Sharpe is the No. 14 recruit in the country and the highest-ranked recruit in UNC’s 2020 class. The forward is from Winterville, N.C. but played at Montverde Academy in Florida, where he helped lead his team to an undefeated record this season. He has all of the physical tools to succeed at the college level.
While Sharpe is not a polished product, he should be expected to contribute on the boards and add physicality to an already deep frontcourt rotation on the expectation that both Garrison Brooks and Armando Bacot return.
Kessler shocked many in the basketball community when he committed to North Carolina over Duke in September. The center is the top-ranked player out of Georgia and was named Player of the Year by the Georgia Athletic Coaches Association. He is a seven-footer with a versatile skill on the offensive end who will provide scoring on the block and occasionally from the perimeter in the loaded North Carolina frontcourt.
Love may be the most hyped North Carolina recruit, if not the highest-ranked. He was named the Player of the Year in Missouri and is a top-five point guard in the nation. Love eclipsed the 2,000-point scoring mark for his high school career on March 14. He is an aggressive scorer and should provide instant offense at all levels for UNC.
Davis rounds out North Carolina's group of McDonald’s All-Americans and is the No. 54 overall player in the 2020 class. The guard made headlines last week when he was named Mr. Basketball for the state of New York.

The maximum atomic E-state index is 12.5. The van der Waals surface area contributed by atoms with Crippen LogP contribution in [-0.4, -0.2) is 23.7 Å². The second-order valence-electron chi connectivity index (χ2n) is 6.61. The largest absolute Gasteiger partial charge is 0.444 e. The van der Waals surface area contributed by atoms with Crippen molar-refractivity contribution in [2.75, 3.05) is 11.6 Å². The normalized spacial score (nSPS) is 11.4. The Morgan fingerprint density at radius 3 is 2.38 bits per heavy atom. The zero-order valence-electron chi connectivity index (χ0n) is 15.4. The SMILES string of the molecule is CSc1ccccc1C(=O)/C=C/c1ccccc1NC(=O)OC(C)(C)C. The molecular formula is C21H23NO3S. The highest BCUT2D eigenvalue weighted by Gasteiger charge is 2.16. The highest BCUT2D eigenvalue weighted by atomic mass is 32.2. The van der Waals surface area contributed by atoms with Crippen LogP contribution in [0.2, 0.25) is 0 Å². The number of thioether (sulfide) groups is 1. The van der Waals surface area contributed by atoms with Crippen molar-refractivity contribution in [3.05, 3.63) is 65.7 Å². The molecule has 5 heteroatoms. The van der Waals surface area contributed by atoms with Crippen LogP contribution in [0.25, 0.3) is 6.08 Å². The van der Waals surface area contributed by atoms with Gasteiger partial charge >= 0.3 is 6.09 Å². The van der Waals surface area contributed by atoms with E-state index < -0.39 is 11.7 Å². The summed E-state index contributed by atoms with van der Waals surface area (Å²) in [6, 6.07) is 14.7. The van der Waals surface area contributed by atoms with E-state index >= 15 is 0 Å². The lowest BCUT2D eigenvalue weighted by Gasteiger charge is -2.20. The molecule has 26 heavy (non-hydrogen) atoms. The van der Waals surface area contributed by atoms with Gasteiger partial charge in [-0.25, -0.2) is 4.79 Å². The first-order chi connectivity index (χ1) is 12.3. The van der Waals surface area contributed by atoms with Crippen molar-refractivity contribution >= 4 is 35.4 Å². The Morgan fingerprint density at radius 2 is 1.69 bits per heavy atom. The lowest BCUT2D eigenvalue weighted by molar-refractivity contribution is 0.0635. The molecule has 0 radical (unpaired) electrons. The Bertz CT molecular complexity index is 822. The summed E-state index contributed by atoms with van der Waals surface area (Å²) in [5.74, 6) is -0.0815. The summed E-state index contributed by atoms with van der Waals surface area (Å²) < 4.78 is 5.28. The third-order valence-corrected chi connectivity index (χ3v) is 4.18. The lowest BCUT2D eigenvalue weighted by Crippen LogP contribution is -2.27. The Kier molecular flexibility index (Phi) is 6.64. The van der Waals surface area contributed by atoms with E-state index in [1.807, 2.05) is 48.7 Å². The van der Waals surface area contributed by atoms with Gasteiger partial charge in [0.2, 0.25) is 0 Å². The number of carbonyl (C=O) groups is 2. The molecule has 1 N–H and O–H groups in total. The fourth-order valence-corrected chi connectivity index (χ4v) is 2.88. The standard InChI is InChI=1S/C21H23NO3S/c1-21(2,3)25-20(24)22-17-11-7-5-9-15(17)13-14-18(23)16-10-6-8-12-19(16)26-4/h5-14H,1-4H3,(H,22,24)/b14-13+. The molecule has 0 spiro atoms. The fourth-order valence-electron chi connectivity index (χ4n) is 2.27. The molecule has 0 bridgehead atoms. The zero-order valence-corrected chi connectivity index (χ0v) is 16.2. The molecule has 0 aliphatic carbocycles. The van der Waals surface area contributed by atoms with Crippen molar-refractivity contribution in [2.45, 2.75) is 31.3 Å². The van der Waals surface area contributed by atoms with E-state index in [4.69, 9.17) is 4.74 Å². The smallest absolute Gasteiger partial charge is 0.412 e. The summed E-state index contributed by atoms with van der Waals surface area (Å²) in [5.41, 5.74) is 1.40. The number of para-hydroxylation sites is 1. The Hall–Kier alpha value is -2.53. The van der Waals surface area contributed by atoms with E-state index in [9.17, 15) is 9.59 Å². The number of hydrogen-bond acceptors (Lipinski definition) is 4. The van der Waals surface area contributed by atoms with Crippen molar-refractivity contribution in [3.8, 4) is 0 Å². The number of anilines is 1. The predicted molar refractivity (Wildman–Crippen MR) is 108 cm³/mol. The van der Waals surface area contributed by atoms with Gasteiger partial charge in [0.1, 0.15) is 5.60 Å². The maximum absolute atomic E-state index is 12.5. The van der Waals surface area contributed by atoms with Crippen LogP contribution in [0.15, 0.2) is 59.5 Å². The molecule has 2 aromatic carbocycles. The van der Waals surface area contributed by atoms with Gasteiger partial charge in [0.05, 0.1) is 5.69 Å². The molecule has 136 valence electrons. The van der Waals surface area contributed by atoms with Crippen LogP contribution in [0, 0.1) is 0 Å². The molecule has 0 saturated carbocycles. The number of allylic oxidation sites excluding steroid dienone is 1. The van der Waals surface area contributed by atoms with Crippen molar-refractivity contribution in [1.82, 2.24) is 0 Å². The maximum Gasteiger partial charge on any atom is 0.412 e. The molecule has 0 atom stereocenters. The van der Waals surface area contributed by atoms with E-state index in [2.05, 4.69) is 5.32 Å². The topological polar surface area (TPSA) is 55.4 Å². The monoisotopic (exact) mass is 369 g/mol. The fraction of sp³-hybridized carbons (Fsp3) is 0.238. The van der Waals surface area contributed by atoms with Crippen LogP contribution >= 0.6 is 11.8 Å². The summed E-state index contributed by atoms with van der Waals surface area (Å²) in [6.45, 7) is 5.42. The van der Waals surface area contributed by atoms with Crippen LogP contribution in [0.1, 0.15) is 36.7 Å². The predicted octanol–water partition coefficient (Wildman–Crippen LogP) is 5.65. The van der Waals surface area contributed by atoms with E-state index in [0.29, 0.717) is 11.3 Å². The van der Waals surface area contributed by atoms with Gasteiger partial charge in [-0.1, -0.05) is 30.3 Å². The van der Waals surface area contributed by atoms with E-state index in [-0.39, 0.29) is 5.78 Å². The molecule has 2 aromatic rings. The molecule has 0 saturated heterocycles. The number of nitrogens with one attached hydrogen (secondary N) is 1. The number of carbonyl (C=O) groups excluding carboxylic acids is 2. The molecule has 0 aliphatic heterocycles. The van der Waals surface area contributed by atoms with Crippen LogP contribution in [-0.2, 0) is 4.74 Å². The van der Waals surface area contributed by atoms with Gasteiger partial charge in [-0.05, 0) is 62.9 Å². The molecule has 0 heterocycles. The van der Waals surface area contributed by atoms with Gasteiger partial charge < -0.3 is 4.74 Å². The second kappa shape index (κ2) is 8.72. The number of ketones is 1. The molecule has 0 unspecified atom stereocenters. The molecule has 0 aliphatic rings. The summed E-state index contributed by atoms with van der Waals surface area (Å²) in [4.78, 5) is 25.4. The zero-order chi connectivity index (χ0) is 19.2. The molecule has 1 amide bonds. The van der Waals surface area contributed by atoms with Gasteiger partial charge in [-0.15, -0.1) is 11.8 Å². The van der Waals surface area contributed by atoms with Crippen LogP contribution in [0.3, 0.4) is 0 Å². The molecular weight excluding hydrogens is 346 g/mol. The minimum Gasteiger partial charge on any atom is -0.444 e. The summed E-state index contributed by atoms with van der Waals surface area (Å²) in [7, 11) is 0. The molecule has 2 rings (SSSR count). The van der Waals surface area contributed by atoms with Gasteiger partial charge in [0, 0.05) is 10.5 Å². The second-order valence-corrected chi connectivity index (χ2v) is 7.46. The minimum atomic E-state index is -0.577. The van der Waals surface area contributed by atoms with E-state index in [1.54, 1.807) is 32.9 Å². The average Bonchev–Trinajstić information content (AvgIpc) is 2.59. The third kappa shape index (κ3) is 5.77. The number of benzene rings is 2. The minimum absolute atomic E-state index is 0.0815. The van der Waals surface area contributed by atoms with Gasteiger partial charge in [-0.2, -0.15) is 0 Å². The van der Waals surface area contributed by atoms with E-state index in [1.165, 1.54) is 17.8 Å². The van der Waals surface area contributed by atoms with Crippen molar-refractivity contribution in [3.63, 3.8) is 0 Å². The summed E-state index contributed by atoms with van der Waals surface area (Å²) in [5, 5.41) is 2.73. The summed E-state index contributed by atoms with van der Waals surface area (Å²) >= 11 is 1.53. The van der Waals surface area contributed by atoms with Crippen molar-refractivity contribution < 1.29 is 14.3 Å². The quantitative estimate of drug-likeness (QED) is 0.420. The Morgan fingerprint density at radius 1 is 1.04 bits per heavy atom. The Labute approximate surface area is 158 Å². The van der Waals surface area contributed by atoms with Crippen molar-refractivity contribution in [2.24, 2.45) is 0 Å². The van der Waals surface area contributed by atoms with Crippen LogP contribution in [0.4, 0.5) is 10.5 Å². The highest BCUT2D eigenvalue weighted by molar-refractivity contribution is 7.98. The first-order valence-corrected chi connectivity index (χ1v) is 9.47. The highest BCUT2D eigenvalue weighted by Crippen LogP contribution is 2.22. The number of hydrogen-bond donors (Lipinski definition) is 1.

He has been rapidly climbing the high school rankings and projects to be an important source of scoring and distributing for a North Carolina team that often struggled with guard play throughout the 2019-20 season. If Cole Anthony decides to leave for the NBA as he is expected to, the Tar Heels will look to Davis and Love to make an immediate impact in the backcourt.
The lone recruit not named to the McDonald's All-America game, Johnson is a four-star recruit and younger brother of former Tar Heel and NBA lottery pick Cameron Johnson. He's one of the top players out of the state of Arizona and played for Hillcrest Prep, a basketball powerhouse.
He plays a similar style to his older brother, as he's a lanky perimeter shooter at the wing spot. He will be called on to provide points from deep for a Tar Heel squad that had one of the worst 3-point field goal percentages in the country this year.
Despite a year that most would likely deem a failure, it should be an easy one for UNC fans to forget. The incoming class of players gives them five reasons to be hopeful for what is to come.
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